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Empire in Pine: The Story of Lumbering in Wisconsin, 1830-1900 Revised Edition

2 customer reviews
ISBN-13: 978-0940473119
ISBN-10: 0940473119
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Editorial Reviews

Book by Fries, Robert F.


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Product Details

  • Paperback: 285 pages
  • Publisher: William Caxton Ltd; Revised edition (July 1989)
  • Language: English
  • ISBN-10: 0940473119
  • ISBN-13: 978-0940473119
  • Product Dimensions: 1 x 6.2 x 9.2 inches
  • Shipping Weight: 12.8 ounces
  • Average Customer Review: 5.0 out of 5 stars  See all reviews (2 customer reviews)
  • Amazon Best Sellers Rank: #2,335,740 in Books (See Top 100 in Books)

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2 of 2 people found the following review helpful By Mark W. Jeffries on January 22, 2013
Format: Paperback
In 2011, I travleled to Michigan and visited the fine logging exhibit at the Michigan Historical Museum in Lansing and the excellent outdoors exhibit of equipment and buildings at Hartwick Pines State Park. At the Wisconsin State Historical Society (WSHS) Museum in Madison I learned more about lumbering and found in its bookshop "Empire in Pine: The Story of Lumbering in Wisconsin 1830-1900." This book, first published by the WSHS in 1951, over the course of 254 pages covers the many different aspects of logging including its economics, sociology, and some discussion of the large personalities of lumber barons. The book has a good contemporary bibliography, a comprehensive index, and 26 interesting illustrations.
The book covers the land lookers/timber cruisers who found the best stands of pine, the purchase of logging rights, and the setting up and operation of lumber camps. There is nice detail about logging methods. Then it is on to the log drives, booming of logs at the mouths of rivers, and milling the logs. Saw types are reviewed. (The circular saw cut a 1/2 inch kerf in the logs! The band saw was much more efficient.) Lumber was initially sent downriver in large rafts, piloted with stern oars by persons who regarded themselves as the aristocrats of labor on the river. They became displaced by the use of steamers for towing rafts. Then along came the railroads. "Indeed transportation was a more important factor in ultimate profits than any other phase of the productive process." If railroad rates rose too high, lumbermen at times returned to log rafting. Advancing to the finishing of raw lumber improved the economics of the industry for the owners. There were ups and downs in profitability, e.g. with the Civil War and its aftermath and economic booms and depressions.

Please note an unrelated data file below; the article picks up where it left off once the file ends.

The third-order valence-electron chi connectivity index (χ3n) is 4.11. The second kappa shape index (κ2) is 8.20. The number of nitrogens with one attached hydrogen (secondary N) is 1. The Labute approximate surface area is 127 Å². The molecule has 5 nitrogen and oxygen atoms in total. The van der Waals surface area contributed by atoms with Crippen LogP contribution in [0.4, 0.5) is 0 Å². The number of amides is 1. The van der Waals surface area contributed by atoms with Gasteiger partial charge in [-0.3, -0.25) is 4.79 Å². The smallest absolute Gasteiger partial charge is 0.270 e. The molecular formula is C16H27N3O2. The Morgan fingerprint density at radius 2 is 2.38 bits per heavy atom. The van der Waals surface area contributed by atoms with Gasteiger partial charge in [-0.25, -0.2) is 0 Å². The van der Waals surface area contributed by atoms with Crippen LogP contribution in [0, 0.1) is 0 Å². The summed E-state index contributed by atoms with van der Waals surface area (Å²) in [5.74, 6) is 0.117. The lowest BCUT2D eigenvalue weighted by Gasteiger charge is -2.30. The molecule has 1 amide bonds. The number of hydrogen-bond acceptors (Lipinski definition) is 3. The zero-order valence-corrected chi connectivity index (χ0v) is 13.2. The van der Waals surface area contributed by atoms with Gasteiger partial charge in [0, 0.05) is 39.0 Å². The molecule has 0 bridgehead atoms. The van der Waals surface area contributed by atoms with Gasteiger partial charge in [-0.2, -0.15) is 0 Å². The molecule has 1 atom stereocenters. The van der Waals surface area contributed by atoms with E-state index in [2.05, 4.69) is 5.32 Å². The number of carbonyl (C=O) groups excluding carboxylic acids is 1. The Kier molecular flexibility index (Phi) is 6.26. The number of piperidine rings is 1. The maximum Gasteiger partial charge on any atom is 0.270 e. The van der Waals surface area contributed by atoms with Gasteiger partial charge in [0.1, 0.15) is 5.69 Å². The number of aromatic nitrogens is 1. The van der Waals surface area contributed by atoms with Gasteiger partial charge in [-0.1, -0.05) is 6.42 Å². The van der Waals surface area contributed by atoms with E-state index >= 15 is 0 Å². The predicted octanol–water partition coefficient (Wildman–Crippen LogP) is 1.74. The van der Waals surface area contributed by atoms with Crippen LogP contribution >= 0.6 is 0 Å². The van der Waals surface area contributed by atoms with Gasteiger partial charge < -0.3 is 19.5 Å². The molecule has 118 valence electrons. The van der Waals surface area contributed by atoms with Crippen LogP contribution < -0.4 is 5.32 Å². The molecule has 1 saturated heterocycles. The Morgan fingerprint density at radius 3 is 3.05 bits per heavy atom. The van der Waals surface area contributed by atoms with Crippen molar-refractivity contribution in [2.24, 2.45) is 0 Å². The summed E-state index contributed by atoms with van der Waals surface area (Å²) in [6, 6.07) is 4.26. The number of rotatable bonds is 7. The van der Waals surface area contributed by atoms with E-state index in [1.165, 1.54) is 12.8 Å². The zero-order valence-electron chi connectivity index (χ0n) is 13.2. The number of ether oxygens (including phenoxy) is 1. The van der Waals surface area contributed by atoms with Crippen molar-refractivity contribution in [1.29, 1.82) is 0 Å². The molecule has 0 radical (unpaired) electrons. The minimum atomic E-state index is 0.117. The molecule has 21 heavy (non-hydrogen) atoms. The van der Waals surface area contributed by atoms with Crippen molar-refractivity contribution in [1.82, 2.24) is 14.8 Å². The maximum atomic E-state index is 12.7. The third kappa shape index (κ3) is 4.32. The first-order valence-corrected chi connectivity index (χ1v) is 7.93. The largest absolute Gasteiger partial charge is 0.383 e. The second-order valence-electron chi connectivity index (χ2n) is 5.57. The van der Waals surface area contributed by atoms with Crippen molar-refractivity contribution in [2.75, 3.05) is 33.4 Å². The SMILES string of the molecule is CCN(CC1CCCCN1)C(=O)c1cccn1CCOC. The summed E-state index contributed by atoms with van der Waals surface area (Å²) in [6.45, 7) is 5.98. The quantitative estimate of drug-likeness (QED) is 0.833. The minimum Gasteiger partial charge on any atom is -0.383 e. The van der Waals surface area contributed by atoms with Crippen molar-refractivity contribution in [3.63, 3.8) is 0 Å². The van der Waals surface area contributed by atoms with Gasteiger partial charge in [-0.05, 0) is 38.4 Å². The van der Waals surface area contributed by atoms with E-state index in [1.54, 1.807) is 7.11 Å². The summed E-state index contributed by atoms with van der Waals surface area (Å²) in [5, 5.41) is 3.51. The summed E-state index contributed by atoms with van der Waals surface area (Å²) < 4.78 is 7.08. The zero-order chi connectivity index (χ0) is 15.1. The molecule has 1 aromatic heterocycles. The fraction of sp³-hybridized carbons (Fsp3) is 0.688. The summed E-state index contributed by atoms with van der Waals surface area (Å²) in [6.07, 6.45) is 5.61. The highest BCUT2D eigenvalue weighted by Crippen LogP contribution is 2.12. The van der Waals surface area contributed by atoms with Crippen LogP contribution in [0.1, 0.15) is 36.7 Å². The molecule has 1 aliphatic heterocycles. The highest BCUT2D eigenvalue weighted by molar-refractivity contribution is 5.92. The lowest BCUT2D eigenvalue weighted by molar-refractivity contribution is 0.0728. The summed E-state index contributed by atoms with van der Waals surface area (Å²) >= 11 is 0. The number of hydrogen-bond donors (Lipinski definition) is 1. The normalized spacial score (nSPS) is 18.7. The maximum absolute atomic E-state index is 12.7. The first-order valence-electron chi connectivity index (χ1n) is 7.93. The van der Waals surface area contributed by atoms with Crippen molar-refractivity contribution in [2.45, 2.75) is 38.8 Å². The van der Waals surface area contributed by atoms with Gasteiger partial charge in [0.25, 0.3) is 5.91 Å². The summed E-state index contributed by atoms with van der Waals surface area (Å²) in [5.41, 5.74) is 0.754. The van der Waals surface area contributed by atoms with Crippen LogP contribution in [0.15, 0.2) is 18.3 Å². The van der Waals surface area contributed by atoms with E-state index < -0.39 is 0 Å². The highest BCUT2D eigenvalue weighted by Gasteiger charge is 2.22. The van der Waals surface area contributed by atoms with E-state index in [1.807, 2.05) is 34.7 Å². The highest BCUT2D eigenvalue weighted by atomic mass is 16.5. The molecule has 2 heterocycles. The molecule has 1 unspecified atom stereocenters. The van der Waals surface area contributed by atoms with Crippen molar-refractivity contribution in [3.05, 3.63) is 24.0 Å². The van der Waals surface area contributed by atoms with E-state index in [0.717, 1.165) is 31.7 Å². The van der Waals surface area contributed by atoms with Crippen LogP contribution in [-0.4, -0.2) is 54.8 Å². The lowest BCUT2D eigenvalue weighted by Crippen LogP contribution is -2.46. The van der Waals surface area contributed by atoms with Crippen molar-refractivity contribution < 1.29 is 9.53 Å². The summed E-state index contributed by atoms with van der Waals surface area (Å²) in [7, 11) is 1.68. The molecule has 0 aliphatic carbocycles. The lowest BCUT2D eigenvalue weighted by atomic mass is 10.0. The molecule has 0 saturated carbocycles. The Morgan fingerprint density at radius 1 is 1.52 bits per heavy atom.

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1 of 1 people found the following review helpful By Edward J. Forrester on September 17, 2010
Format: Paperback Verified Purchase
Packed with solid information, it is a serious read. Well researched.
I sure wish I had known of it 30 years ago!
Reading the Empire in Pine and then The Pine Lands of Cornell University will provide great insight into the Pine Barrons and the Pinery. This will then lead to better understanding of the great forest fires of the Lake States and the large loss of life.
The bibliography pages the lead the reader to even more detail if that is desired.
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